Grant money aims to spur workforce development in outdoor industry – The Durango Herald
State office encourages job creation and infrastructure development
The Office of the Colorado Outdoor Recreation Industry is trying to promote outdoor job creation and infrastructure development through the Colorado State Outdoor Recreation Grant.
OREC members discussed the grant application process Wednesday at the office of the Southwest Colorado Accelerator Program for Entrepreneurs.
The grant provides $3.9 million for projects related to economic development and recovery in the outdoor recreation industry. The Colorado Office of the Outdoor Recreation Industry began accepting applications June 1 and will continue to do so through December 31, 2025. Applications are reviewed quarterly on the last day of the month and the next Application deadline is September 30.
“The bigger goal is simply job creation, job growth and workforce development,” said OREC Director Conor Hall.
The grant awards $100,000 to $1 million for infrastructure projects and $10,000 to $100,000 for all other projects. Other projects eligible to receive grants are: land acquisition, job retention, capital improvements, technical assistance, professional development and marketing.
Examples of these projects include trail improvements, promotional marketing and training for the outdoor recreation workforce.
Due to Economic Development Administration restrictions, the grant is not eligible for individuals, private businesses, other federal agencies, or projects taking place on federal lands.
Hall said the outdoor industry has created $5 billion in total annual economic contribution and 53,000 jobs in southwestern Colorado, but he understands there are still labor issues in the outdoor sector.
He said the grant alone would not change the labor struggle, but it could help create an influx of job opportunities.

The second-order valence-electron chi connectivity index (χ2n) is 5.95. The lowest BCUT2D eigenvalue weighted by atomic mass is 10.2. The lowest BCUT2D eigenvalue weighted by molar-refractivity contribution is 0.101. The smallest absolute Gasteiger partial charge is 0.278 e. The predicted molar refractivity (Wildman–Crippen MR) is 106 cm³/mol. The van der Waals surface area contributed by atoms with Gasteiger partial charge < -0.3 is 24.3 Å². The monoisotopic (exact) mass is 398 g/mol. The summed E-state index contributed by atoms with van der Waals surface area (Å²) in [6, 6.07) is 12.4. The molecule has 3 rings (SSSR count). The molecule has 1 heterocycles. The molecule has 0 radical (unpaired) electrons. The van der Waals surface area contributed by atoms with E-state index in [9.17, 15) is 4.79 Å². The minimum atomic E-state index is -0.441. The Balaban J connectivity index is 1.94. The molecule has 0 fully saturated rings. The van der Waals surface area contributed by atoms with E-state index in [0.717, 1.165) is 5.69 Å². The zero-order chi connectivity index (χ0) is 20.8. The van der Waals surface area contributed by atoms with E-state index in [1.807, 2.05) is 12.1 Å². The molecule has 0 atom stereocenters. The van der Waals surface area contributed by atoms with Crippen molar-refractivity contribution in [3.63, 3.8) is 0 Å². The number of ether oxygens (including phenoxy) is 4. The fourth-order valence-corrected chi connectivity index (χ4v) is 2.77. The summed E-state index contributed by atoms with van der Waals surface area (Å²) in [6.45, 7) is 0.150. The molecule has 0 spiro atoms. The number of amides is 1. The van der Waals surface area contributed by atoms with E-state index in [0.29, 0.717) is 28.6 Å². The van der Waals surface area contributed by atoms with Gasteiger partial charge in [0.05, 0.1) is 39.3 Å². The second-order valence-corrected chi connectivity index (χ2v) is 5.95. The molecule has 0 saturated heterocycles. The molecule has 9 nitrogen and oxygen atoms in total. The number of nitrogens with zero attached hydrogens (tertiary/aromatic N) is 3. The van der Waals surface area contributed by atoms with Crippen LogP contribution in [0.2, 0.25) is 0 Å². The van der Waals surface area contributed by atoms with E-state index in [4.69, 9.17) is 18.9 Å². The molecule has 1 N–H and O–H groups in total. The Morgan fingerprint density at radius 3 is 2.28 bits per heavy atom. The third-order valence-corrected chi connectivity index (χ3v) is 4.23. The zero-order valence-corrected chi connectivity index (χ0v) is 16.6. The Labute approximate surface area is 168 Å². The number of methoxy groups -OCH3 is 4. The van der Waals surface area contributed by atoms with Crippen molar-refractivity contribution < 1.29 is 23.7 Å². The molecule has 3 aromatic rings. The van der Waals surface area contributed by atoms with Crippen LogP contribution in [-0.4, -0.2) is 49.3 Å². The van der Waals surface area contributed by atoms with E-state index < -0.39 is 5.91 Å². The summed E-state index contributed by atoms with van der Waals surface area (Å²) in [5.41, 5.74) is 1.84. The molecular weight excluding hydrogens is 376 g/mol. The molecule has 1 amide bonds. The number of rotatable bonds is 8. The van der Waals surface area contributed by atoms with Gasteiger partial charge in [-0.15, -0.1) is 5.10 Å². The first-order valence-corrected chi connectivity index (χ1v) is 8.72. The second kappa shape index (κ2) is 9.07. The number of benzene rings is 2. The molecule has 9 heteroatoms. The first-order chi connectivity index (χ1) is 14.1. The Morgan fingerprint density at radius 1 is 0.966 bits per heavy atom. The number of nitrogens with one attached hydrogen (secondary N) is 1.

“Hopefully this grant can provide more job opportunities. Maybe it’s money to increase the salary, make it go up a bit more,” he said. “But we want to see the creation of new jobs.”
Hall said inflation also had a major impact on the outdoor industry and the ability to retain employees.
Hall hopes the grant can help Colorado manage and overuse the trails. While the grant may not be able to stop the mistreatment of trails, he said investing in communication for outdoor best practices would benefit areas such as southwestern Colorado.
“Out of state people, new users and tourists may need a little education like we all do,” he said. “And so, that’s where we’re probably going to make the most progress, is with a close partnership with the Colorado Office of Tourism and the Care for Colorado Coalition.”
Project manager Matt Nunez said the office received most of its high-priced infrastructure project applications. About two-thirds of the requests received were for infrastructure, he said.
“The biggest metric we will assess is economic impact and job creation,” Nunez said. “We understand that the number of jobs created is relative to the community.”
Hall said the number of large infrastructure requests speaks to the state’s demand for such projects. Due to the pandemic, Colorado has seen an increase in visitors, he said.
“The price of building a few miles of trail or building a whitewater park somewhere is just that big,” Hall said. “Since the pandemic, we have had up to hundreds of thousands of visitors. We therefore need these assets more than ever.